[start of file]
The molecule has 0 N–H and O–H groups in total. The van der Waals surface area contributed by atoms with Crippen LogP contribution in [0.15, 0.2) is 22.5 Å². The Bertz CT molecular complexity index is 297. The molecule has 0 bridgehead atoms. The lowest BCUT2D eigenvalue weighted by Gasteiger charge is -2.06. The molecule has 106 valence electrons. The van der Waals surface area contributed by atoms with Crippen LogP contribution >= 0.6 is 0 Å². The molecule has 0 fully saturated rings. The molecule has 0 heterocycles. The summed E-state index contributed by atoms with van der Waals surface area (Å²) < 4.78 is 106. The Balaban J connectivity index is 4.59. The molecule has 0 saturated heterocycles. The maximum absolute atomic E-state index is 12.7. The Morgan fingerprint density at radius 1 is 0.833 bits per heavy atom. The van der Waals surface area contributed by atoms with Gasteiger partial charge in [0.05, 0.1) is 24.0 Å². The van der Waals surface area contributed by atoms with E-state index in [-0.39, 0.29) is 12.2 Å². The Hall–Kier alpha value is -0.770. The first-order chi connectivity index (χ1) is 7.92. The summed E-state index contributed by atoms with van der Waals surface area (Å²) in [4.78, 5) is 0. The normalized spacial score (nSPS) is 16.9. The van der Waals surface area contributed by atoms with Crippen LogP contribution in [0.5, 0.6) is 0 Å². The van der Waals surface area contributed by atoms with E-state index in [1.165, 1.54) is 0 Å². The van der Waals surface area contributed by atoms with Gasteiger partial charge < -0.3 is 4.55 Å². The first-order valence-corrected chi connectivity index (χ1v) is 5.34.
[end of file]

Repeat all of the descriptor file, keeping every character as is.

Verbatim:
The molecule has 0 N–H and O–H groups in total. The van der Waals surface area contributed by atoms with Crippen LogP contribution in [0.15, 0.2) is 22.5 Å². The Bertz CT molecular complexity index is 297. The molecule has 0 bridgehead atoms. The lowest BCUT2D eigenvalue weighted by Gasteiger charge is -2.06. The molecule has 106 valence electrons. The van der Waals surface area contributed by atoms with Crippen LogP contribution >= 0.6 is 0 Å². The molecule has 0 fully saturated rings. The molecule has 0 heterocycles. The summed E-state index contributed by atoms with van der Waals surface area (Å²) < 4.78 is 106. The Balaban J connectivity index is 4.59. The molecule has 0 saturated heterocycles. The maximum absolute atomic E-state index is 12.7. The Morgan fingerprint density at radius 1 is 0.833 bits per heavy atom. The van der Waals surface area contributed by atoms with Gasteiger partial charge in [0.05, 0.1) is 24.0 Å². The van der Waals surface area contributed by atoms with E-state index in [-0.39, 0.29) is 12.2 Å². The Hall–Kier alpha value is -0.770. The first-order chi connectivity index (χ1) is 7.92. The summed E-state index contributed by atoms with van der Waals surface area (Å²) in [4.78, 5) is 0. The normalized spacial score (nSPS) is 16.9. The van der Waals surface area contributed by atoms with Crippen LogP contribution in [0.5, 0.6) is 0 Å². The van der Waals surface area contributed by atoms with E-state index in [1.165, 1.54) is 0 Å². The van der Waals surface area contributed by atoms with Gasteiger partial charge < -0.3 is 4.55 Å². The first-order valence-corrected chi connectivity index (χ1v) is 5.34.